D.C. Open Government Action Plan

III.       The Freedom of Information Act

To implement the transparency initiative, we recommend that the new mayor submit legislation to the D.C. Council to amend and strengthen the District’s Freedom of Information Act by including provisions which:

  • Gives the OOG explicit authority over FOIA: Clearly establish the role of the OOG, rather than the Executive Office of the Mayor, in implementing and enforcing the statute. See below at 15.
  • Amend D.C. Code §§ 2-537(a) and (a-1) to give the OOG jurisdiction over administrative appeals;
  • Strengthen attorney fees: Clarify that a requester who challenges an agency denial in Superior Court is entitled to attorney fees if, after a lawsuit is filed, the agency has released the records or changed its position, as well as when the court has adjudicated the issue in the requester’s favor, in line with the federal model. See below at 13.
  • Establish a government-wide FOIA fee schedule: Amend D.C. Code §§ 2-532(b) and (b-1) to establish a government-wide FOIA fee schedule, clarifying classes of requesters to which fee waiver and benefit provisions apply. See below at 12, 13.
  • Broaden affirmative disclosure: The scope of affirmative disclosure under D.C. Code § 2-536(a)(3), (4) and (5) should be expanded to automatically place in agency online reading rooms records and data that are frequently requested or otherwise in the public interest, FOIA requests and administrative rulings related to them.
  • Declare that disclosure is the default: Strengthen the Preamble’s statement that disclosure is the default position by including language such as: “The law does not authorize withholding of information or limit the availability of records to the public, except as specifically stated within.” See below at 11.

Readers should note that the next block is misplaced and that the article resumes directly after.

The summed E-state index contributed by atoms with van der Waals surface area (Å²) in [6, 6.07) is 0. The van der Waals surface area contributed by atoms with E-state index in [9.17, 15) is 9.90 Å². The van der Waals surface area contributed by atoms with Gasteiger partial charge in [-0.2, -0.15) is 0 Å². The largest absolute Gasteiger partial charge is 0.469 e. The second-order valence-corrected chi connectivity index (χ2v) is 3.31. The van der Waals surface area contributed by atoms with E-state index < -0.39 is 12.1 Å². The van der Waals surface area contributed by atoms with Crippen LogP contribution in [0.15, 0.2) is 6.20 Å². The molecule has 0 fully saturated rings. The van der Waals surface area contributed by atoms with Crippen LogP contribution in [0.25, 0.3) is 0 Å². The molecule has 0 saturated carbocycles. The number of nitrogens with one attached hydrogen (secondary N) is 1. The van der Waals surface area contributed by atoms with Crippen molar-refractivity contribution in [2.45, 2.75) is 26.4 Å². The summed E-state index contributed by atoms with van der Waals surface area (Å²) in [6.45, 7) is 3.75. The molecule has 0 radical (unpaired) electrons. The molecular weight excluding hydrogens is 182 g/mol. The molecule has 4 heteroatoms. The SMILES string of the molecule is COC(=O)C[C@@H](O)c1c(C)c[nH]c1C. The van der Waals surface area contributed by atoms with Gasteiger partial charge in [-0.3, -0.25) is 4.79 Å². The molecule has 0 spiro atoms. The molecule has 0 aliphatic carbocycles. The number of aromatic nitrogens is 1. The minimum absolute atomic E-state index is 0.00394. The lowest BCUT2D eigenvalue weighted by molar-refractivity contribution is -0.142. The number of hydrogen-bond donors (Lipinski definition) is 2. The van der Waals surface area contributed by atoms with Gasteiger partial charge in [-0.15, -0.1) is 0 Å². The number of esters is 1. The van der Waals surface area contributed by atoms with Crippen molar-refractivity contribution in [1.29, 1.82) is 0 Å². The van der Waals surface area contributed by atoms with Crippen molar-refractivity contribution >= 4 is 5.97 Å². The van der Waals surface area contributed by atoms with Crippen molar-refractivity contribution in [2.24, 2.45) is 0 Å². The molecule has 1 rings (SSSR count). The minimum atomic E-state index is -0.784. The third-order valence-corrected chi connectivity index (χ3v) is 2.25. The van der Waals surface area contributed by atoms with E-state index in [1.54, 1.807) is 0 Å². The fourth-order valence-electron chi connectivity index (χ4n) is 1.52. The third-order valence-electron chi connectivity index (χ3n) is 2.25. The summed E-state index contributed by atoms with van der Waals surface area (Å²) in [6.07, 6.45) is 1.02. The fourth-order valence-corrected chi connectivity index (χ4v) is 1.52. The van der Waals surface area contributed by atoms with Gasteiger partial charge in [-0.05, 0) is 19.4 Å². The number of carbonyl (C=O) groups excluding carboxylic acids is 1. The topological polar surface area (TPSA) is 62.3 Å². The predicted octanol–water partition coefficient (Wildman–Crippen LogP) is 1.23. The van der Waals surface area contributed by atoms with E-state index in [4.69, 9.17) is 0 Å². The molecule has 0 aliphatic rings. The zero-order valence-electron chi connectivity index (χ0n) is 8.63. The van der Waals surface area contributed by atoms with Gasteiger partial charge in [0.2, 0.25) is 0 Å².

• Make reporting requirements consistent with the federal FOIA.
  • Define and expand the OOG’s duties and authority under FOI:  OOG’s duties should be expanded to include adjudication of administrative appeals, FOIA mediation, investigation of complaints, issuance of advisory and binding opinions, and defending and enforcing OOG rulings through litigation in Superior Court.
  • Strengthen sanctions for noncompliance: Increase the incentive for agencies and officials to comply by voiding search and duplication fees in cases of delay (as is the case under the federal FOIA), and imposing disciplinary sanctions for arbitrary, capricious non-disclosure. See below at 14.
  • Require fee waivers in certain situations: Fee waivers should be required when the cost of billing and collection would exceed the applicable fee (as under the federal FOIA).
  • Direct expedited court treatment of FOIA litigation: Expedited litigation is utilized in some states’ statutes and court rules and should be considered here.
  • Amend the Board of Ethics and Government Accountability’s enabling statute where necessary to implement these FOIA amendments.

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